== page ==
The Morning Report
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What should we do with those undocumented immigrant kids who are alone in this country? Congressional candidate Carl DeMaio, a Republican, has finally provided a clear answer: Don’t give them hearings about asylum, don’t screen them to see if they’re being trafficked, just send them home already.
That’s the word from his spokesman to our Scott Lewis, who tried to get DeMaio to offer some clarity about his position. In a new story, Lewis provides perspective about the wider problem in Central America: “If DeMaio is interested in finding the root of this problem, he can’t stop at our border.”
Rep. Scott Peters, an incumbent Democrat, is touting immigration reform, but what he has in mind would do little to affect this situation. As for the kids here now, he thinks they deserve a hearing.
• From the That’ll Be the Day Department: In an editorial, CityBeat dreams the impossible dream by suggesting that Mayor Kevin Faulconer, a Republican, open the city to those undocumented and unaccompanied children and put them up comfortably: “For goodness’ sake, can we just treat them with some dignity and kindness while they’re here?”
Dumanis Finally Coughs Up Letter
Remember when District Attorney Bonnie Dumanis said she barely knew the moneyman at the center of the campaign finance scandal but it later turned out she’d met with him at least twice and write a college recommendation letter for his son? After being pressured by several local outlets, she finally disclosed the letter Wednesday with an in-your-face to her media critics: She gave it up on KUSI, which didn’t join its counterparts in threatening to sue for its disclosure.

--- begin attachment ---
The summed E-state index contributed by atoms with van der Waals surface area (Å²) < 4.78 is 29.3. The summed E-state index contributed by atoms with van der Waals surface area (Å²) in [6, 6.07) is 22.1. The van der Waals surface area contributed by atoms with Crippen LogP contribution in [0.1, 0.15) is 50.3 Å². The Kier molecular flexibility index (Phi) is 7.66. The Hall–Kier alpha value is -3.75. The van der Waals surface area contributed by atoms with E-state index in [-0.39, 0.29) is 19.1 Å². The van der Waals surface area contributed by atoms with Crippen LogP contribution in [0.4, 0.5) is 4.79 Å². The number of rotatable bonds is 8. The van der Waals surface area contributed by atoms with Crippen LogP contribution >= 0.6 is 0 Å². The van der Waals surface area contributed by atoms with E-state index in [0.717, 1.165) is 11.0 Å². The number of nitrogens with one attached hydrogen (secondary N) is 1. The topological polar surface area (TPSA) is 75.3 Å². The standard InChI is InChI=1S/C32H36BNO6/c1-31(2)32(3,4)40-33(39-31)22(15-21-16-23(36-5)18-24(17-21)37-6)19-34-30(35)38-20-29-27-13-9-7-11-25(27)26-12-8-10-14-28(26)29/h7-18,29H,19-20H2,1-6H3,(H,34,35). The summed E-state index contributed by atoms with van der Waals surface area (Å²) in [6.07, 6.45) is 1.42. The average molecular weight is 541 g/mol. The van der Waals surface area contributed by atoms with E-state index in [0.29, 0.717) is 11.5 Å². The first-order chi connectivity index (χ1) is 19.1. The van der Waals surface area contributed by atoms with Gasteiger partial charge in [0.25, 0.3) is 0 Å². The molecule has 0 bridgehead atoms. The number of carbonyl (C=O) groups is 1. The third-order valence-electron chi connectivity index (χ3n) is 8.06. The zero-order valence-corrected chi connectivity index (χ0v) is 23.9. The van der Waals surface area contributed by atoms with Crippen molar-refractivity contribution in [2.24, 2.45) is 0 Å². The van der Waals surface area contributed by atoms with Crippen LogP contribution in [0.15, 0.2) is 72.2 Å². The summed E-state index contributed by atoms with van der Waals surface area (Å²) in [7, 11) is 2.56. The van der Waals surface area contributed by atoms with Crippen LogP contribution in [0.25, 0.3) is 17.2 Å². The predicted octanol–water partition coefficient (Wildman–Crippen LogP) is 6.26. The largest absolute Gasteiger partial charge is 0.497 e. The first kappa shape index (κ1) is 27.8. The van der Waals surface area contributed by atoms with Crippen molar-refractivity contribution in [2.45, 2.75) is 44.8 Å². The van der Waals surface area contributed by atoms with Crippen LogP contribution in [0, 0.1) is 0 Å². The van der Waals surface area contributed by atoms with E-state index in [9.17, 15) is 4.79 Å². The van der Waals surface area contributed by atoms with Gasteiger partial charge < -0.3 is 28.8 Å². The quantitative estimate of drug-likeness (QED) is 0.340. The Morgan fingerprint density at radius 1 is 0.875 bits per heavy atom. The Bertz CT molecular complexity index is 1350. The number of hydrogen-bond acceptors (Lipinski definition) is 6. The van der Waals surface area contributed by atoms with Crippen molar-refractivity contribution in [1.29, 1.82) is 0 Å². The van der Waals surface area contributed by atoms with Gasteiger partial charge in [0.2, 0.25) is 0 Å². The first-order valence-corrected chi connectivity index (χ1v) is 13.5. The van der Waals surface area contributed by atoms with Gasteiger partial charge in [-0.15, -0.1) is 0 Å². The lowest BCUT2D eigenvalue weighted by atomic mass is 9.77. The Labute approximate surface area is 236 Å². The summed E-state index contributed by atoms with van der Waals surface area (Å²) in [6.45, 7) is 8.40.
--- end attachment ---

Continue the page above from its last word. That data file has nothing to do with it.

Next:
In a new story, we look at several ways that the disclosed letter digs Dumanis in deeper: Her insistence that she wrote the recommendation as a favor to Ernesto Encinas reveals Dumanis’ close ties with the man who’s pleaded guilty to his role in the scandal, and her willingness to trust her name and that of her office to him. Nor does Dumanis’ argument that the letter demonstrates she didn’t actually know the young man she was commending pass the smell test.
The U-T has more details about what’s in the letter. Even the newspaper’s Republican-friendly editorial page is not thrilled with the “petty” way Dumanis has handled this. “She may be a good DA, but she can be politically tone-deaf.”
Trolley Stations and Density Are BFF
People mostly like public transit. But they’re not always big on fitting more residents into neighborhoods to be served by buses and trolleys. Some may even wonder if density boosts use of public transit.
We decided to take a look, and found “there’s a strong correlation between daily activity at trolley stations and the number of people who live within a half mile of each station … It turns out the relationship between building directly around a trolley station and people actually deciding to use the trolley isn’t just conventional wisdom.”
Politics Roundup: Fines and Fees
• Business types and the city have come back with a new proposed affordable housing fee, the U-T reports. It won’t boost fees on developers by very much or raise very much — only enough to build about 37 units.
In fact, the fees would only return to their 1996 levels.